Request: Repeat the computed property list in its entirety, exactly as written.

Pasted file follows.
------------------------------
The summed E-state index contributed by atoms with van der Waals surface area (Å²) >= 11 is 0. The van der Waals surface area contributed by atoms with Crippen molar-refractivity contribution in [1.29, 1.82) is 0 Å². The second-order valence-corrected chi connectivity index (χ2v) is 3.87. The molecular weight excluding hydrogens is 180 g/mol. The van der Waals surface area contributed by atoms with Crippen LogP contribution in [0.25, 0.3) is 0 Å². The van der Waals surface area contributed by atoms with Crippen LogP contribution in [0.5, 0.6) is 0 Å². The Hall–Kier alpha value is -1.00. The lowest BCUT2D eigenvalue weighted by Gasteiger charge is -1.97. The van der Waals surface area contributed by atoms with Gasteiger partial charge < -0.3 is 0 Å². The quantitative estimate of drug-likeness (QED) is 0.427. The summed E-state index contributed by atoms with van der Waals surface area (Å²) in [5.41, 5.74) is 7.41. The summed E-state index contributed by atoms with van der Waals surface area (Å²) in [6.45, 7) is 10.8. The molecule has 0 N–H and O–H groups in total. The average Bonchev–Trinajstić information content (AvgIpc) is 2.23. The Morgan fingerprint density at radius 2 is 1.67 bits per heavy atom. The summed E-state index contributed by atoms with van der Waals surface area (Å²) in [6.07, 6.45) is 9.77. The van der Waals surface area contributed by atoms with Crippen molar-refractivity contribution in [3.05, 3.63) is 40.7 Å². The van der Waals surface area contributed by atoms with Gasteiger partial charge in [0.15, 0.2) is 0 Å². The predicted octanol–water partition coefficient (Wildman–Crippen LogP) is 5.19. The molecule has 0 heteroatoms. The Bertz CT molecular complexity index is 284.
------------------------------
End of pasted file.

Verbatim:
The summed E-state index contributed by atoms with van der Waals surface area (Å²) >= 11 is 0. The van der Waals surface area contributed by atoms with Crippen molar-refractivity contribution in [1.29, 1.82) is 0 Å². The second-order valence-corrected chi connectivity index (χ2v) is 3.87. The molecular weight excluding hydrogens is 180 g/mol. The van der Waals surface area contributed by atoms with Crippen LogP contribution in [0.25, 0.3) is 0 Å². The van der Waals surface area contributed by atoms with Crippen LogP contribution in [0.5, 0.6) is 0 Å². The Hall–Kier alpha value is -1.00. The lowest BCUT2D eigenvalue weighted by Gasteiger charge is -1.97. The van der Waals surface area contributed by atoms with Gasteiger partial charge < -0.3 is 0 Å². The quantitative estimate of drug-likeness (QED) is 0.427. The summed E-state index contributed by atoms with van der Waals surface area (Å²) in [5.41, 5.74) is 7.41. The summed E-state index contributed by atoms with van der Waals surface area (Å²) in [6.45, 7) is 10.8. The molecule has 0 N–H and O–H groups in total. The average Bonchev–Trinajstić information content (AvgIpc) is 2.23. The Morgan fingerprint density at radius 2 is 1.67 bits per heavy atom. The summed E-state index contributed by atoms with van der Waals surface area (Å²) in [6.07, 6.45) is 9.77. The van der Waals surface area contributed by atoms with Crippen molar-refractivity contribution in [3.05, 3.63) is 40.7 Å². The van der Waals surface area contributed by atoms with Gasteiger partial charge in [0.15, 0.2) is 0 Å². The predicted octanol–water partition coefficient (Wildman–Crippen LogP) is 5.19. The molecule has 0 heteroatoms. The Bertz CT molecular complexity index is 284.